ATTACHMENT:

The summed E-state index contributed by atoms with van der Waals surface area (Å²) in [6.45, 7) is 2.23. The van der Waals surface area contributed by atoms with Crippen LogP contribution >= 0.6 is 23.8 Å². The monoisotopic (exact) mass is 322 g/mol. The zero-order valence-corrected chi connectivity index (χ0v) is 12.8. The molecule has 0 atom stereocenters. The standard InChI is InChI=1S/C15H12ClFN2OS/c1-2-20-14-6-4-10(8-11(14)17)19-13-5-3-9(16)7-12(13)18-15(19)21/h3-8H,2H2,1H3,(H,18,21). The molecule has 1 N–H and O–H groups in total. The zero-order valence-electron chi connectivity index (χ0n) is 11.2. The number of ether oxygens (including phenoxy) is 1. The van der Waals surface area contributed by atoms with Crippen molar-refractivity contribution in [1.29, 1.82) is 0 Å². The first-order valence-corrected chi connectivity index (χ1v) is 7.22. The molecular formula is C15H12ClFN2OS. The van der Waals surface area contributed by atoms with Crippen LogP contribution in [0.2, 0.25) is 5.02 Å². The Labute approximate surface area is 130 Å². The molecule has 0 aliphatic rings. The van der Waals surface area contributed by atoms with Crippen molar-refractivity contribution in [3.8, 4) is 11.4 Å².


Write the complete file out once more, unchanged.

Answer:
The summed E-state index contributed by atoms with van der Waals surface area (Å²) in [6.45, 7) is 2.23. The van der Waals surface area contributed by atoms with Crippen LogP contribution >= 0.6 is 23.8 Å². The monoisotopic (exact) mass is 322 g/mol. The zero-order valence-corrected chi connectivity index (χ0v) is 12.8. The molecule has 0 atom stereocenters. The standard InChI is InChI=1S/C15H12ClFN2OS/c1-2-20-14-6-4-10(8-11(14)17)19-13-5-3-9(16)7-12(13)18-15(19)21/h3-8H,2H2,1H3,(H,18,21). The molecule has 1 N–H and O–H groups in total. The zero-order valence-electron chi connectivity index (χ0n) is 11.2. The number of ether oxygens (including phenoxy) is 1. The van der Waals surface area contributed by atoms with Crippen molar-refractivity contribution in [1.29, 1.82) is 0 Å². The first-order valence-corrected chi connectivity index (χ1v) is 7.22. The molecular formula is C15H12ClFN2OS. The van der Waals surface area contributed by atoms with Crippen LogP contribution in [0.2, 0.25) is 5.02 Å². The Labute approximate surface area is 130 Å². The molecule has 0 aliphatic rings. The van der Waals surface area contributed by atoms with Crippen molar-refractivity contribution in [3.8, 4) is 11.4 Å².